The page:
1) The 13th annual Habanos Festival concludes today, wrapping up a week-long extravaganza of Cuban cigars, factory tours, seminars, tastings, and plantation visits. This year’s event pays special homage to Montecristo, Partagas, and H. Upmann, with each brand debuting new cigars. Forthcoming releases include the Montecristo No. 2 Gran Reserva, Partagas Serie E No. 2 and Serie D No. 5, and H. Upmann Half Corona. Habanos SA is hoping these sizes boost sales in 2011 and continue the Cuban cigar industry’s rebound after tough years in 2008 and 2009. But there is still cause for concern. “Although Cuba’s cigar industry is cautiously optimistic about the future, officials are worried by developments in their biggest market: Spain,” reports The Telegraph. “In the grip of a financial crisis, Spanish cigar smokers are cutting back on Cuban cigars to save money, while a recently introduced ban on smoking in enclosed public spaces has also hit sales.”

2) Last Saturday, Patrick A was a featured guest at The Cigar Authority, a live internet show that’s simulcast on several New England radio stations. Click here to check out the video (Patrick’s segment starts around 1:09 and ends around 1:30, but the whole show is worth checking out). And be sure to tune in to The Cigar Authority every Saturday from noon to 2pm eastern.

3) Inside the Industry: Jon Huber, formerly the marketing manager and all around public personality for CAO Cigars, has joined forces with three other former CAO employees to start up Crowned Heads Cigars, which will be based in CAO’s former home of Nashville (details of Huber’s final days at CAO can be found here). Altadis USA launched a new website as part of their restructuring that splits off their premium handmade cigars from their domestic machine-made cigars. Davidoff of New York is the home of a new limited edition Torpedo (5.5 x 52) from My Father Cigars. The 2011 Avo limited edition will be a Dominican puro in a perfecto shape.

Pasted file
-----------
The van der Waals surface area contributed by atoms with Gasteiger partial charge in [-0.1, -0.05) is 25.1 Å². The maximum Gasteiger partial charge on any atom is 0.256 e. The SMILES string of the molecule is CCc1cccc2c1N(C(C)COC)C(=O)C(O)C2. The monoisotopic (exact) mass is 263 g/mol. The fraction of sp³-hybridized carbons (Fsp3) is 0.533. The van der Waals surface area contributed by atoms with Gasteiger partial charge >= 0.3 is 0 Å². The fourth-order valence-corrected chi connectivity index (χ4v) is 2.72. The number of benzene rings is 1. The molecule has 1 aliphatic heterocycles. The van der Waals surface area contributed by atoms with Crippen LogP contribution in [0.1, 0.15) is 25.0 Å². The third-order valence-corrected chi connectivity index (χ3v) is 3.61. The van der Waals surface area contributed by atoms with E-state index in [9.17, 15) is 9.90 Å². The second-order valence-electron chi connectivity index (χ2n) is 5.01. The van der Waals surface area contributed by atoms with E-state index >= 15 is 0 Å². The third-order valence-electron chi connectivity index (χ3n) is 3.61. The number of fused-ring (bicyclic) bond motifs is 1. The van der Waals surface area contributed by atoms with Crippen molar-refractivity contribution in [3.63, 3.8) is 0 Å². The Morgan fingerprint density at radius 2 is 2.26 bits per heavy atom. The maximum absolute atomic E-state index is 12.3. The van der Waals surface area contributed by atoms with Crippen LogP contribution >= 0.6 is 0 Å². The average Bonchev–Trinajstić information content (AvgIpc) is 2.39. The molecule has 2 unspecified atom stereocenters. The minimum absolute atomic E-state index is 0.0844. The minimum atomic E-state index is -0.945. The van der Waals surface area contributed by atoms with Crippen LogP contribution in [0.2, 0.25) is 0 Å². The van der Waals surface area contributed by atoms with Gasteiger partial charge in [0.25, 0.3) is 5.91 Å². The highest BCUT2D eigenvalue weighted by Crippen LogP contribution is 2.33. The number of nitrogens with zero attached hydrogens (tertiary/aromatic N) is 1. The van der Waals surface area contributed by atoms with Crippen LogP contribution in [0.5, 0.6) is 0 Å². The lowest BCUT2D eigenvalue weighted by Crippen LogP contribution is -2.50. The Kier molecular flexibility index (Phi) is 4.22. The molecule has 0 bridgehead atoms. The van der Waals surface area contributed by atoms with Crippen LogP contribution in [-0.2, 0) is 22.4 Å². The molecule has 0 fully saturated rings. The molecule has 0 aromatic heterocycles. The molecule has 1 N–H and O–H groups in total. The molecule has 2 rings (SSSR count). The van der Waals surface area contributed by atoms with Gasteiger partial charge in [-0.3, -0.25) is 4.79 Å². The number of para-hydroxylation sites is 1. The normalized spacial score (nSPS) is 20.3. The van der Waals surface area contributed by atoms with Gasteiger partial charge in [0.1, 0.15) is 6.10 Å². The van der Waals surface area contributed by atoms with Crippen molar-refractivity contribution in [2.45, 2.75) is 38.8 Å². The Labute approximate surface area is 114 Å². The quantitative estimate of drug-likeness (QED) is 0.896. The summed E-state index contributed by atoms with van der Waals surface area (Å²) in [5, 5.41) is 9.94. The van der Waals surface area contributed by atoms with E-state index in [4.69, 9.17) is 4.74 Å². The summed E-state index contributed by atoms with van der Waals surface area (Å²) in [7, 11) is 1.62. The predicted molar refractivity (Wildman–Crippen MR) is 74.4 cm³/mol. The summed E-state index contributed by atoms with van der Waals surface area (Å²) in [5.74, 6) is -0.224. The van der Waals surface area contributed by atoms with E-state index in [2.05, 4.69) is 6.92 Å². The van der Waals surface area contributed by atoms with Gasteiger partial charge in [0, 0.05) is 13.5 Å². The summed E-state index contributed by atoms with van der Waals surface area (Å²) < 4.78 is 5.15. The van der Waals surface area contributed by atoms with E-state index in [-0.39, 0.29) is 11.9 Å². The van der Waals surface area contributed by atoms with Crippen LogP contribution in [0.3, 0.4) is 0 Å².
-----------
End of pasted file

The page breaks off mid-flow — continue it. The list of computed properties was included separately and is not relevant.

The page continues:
4) Around the Blogs: Tiki Bar smokes La Sirena The Prince. Smoking Stogie fires up the Federal Cigar 90th Anniversary 109 Rosado. Stogie Review reviews the My Father Le Bijou. Cigar Fan lights up the Alec Bradley Sun Grown. Nice Tight Ash checks out the Zino Embassy 2010. Raleigh Cigars enjoys the Liga Privada T-52. Cigar Inspector inspects the Viaje Satori. The top cigar on is the Tatuaje Monster Series The Frank.

5) Deal of the Week: Our friends at Citizen Cigar are offering $5 off any box under $75 and $10 off any box over $75. Signing up for the Citizen Cigar newsletter gets you an additional 10% off, so make your purchase today.

The Stogie Guys

photo credit: Habanos Festival

Stogie Reviews: Nestor Miranda Art Deco Robusto Grande

24 Feb 2011

Perhaps inspired by the art deco of South Beach not far from the offices of Miami Cigar & Co., this cigar line is tricked out in the style popularized in the 1920s and ’30s. The foil band’s design and colors would be at home on the hood of a Packard or Cord, and the metal container, with 21 sticks, carries the theme along.

I couldn’t find the cigar on Miami’s website, so I am relying on info from retailers and the company’s release announcement in 2010. This cigar is a Pepin Garcia creation that is a mixture of 60% Nicaraguan and 40% Dominican filler, as opposed to his more common all-Nicaraguan blends. The wrapper is a corojo ’06 leaf from Nicaragua and the dual binder pairs Dominican criollo ’98 and Nicaraguan habano ’00 tobacco.

I’ve smoked several of the Robusto Grande, which is 5.5 inches long with a ring gauge of 54. All were good looking cigars, the wrapper dark and the cap nicely applied. Construction was also first-rate, the draw consistently even and the ash tight. The price is a bit over $7.

So, now you know there’s a “but” coming, right? And you’re correct. Perhaps I was expecting too much, because overall I think this is a fine cigar. I just wasn’t bowled over by the taste or complexity. While it isn’t as full-powered as many of Pepin’s sticks, it is no wimp. I’d rank it as medium in strength.

Flavors are certainly pleasant. I found rich tobacco, leather, wood, and a little pepper. I wouldn’t hesitate to recommend this cigar, especially to someone who’s looking to expand the palate. However, for those seeking a new startling Pepin cigar, I don’t think this is it. For all its positive attributes, I give the Art Deco Robusto Grande three and a half stogies out of five.

[To read more cigar reviews, please click here.]